From the west coast to the East, Imruh‘s travels through Africa provide first-hand experiences of some of the worst post-colonial upheavals. As a writer trying to understand the Liberian war, the Sierra Leonean conflict and the genocide of Rwanda, Imruh bears witness to the brutal consequences of child soldiers depicted in the poem ‘Child Servant, Child Slave, Child Soldier:’
At the age of ten/blindly charged with hate/he walks with the burden/of age in multiples/beyond his years
And further on in the poem,
There are no bed/time stories here/there is no once/upon a time/no call and response
Whereas, the curiously entitled ‘Paper Clips are Precious in Rwanda’ evokes the trauma of ordinary people mobilised to carrying out atrocious acts of savagery. “These were not criminals but refined people’ says Imruh when describing the perpetrators of genocide whom he observed while working for a few months in Rwanda. ‘It brought the message home to me that people can be coerced into anything. These are part of my encounters with African tragedies with various kinds of proximity.’
One Season of Voyages
Imruh’s East African journals reflect a lighter note though they still touch upon the dismal aftermath of Dr Livingstone’s legacy in Africa:
Dr. Livingstone you are mesmerised/we know
The legacy of confusion/the unpaid debt
Dr. Livingstone you are mesmerised/we know
The confusion remains/a heavy burden
Arriving at the coastal town of Bagamoyo in the 19th century, signified the end of an arduous trek from what is now inland Tanzania, to the trading port. From this point slaves were transported across the sea to Zanzibar to be sold off into Arabian markets. The name Bagamoyo literally means ‘Lay down your Heart” in Swahili and suggests the despair of the slaves on reflection of their onward journey. The theme is beautifully raised in Imruh’s verses:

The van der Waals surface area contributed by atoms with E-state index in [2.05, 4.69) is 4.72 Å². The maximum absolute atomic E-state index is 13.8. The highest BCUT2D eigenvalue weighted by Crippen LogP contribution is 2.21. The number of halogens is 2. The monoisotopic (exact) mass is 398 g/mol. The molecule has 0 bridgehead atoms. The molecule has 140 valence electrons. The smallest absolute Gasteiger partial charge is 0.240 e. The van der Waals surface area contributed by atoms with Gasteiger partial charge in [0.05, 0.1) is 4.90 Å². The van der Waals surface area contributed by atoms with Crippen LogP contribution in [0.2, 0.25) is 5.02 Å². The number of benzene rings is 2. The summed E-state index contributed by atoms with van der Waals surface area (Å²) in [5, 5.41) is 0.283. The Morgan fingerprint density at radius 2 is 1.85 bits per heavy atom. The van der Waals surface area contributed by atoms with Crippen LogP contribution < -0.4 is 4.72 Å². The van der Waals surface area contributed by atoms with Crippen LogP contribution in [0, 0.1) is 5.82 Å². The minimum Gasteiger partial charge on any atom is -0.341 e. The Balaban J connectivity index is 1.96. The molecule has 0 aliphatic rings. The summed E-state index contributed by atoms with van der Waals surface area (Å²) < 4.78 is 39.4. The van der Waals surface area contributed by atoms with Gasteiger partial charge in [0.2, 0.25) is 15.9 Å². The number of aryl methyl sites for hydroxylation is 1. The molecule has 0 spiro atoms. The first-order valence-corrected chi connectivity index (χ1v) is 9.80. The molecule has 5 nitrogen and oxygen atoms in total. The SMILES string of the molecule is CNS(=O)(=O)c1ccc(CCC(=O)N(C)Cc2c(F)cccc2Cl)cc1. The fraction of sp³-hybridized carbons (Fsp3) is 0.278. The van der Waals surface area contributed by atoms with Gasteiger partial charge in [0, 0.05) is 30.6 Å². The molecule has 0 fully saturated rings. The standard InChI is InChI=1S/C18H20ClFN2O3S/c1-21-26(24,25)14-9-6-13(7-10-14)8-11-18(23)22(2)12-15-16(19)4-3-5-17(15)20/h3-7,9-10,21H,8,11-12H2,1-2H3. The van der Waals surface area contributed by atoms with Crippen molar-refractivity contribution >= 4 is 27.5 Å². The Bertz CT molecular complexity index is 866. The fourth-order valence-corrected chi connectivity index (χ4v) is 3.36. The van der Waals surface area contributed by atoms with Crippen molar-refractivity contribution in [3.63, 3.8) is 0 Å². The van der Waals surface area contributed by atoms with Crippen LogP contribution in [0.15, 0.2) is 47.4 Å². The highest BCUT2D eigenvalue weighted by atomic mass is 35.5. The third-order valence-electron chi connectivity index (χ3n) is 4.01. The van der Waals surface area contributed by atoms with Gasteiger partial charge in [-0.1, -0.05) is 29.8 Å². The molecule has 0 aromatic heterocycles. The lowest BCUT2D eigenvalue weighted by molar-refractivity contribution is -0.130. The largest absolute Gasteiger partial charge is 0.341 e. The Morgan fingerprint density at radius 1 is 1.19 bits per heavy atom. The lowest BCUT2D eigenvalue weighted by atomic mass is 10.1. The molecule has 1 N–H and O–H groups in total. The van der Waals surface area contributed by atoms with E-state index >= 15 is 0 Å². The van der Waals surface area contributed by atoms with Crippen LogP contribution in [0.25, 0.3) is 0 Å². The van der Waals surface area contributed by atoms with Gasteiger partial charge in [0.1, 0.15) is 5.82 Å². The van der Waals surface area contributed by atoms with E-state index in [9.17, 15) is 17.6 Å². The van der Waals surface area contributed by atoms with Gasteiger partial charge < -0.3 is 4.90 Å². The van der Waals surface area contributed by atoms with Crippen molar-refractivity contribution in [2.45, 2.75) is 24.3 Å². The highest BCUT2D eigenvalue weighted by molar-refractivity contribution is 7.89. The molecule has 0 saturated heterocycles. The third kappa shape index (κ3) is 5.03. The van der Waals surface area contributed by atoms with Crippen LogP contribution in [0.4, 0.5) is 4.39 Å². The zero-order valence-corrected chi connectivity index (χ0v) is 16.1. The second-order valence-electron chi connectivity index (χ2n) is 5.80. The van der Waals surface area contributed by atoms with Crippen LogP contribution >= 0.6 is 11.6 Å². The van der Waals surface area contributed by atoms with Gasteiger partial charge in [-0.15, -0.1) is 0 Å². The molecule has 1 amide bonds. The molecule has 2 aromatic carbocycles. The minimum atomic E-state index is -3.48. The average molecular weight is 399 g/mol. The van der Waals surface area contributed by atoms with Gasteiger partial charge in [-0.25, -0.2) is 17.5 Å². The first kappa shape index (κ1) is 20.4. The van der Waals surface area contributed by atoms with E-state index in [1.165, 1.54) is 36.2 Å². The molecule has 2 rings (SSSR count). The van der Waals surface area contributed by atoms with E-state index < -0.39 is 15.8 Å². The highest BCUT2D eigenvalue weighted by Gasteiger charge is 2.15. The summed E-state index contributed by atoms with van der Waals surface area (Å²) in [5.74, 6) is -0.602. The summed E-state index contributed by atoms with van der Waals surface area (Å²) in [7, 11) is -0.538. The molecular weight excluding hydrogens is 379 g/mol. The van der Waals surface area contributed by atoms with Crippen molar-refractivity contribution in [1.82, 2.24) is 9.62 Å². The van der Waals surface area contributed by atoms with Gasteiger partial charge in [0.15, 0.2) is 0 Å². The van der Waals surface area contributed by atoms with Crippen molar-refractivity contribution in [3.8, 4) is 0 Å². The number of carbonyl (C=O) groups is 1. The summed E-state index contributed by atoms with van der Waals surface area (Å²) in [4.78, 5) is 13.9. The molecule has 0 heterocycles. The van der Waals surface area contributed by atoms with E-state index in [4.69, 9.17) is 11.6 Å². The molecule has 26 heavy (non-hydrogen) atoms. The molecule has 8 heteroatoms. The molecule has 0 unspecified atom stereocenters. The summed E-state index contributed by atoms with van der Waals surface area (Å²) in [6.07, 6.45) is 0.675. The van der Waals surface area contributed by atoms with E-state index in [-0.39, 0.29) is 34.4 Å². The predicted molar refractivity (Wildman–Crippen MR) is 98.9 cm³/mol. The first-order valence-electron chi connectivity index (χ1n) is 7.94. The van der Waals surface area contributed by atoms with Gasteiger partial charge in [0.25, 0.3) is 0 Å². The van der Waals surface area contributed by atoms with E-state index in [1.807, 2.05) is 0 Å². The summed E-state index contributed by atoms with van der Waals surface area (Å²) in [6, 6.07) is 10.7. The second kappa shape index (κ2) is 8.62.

Bagamoyo,/place of rest/if only for awhile
Bagamoyo,/place of rest/where the heart/beat slows down/to an anxious pulse
Salme’s Night Flight’ recaptures the well-known story of the Zanzibari princess who fled a life of privilege and control to marry her German lover. The dilemma of being in exile yet longing to return to your homeland is highlighted by the poignant words:
servants can be bought/the grandeur of aristocratic/taste can cool/the sting of exile/only for a while
The jasmine of her footprints/left a trail/so sweet the whispering/desire for return/still haunts the ocean winds
Much should be said about the presentation of the written word throughout the anthology. In the distinct phrasing of his words, Imruh brings to mind the ‘call and response’ traditions inherent in so many African cultures and reminiscent of the Dub and Performance poets of today.
There is so much to reflect upon in Imruh’s “Without Passport or Apology”. On completing the collection, you are left with the impression of having travelled the entire globe. For in writing his impressions, in a post-Brexit world that is so against the notion of ‘free movement of people’ the author reminds us that we are all at some stage migrants from somewhere, with feelings of being outsiders, never quite settling in new cultures and always looking for a location to find oneself and a place to call home.
- Publisher: Smokestack Books (1 Jun. 2017)
- ISBN-10: 0995563543
- ISBN-13: 978-0995563544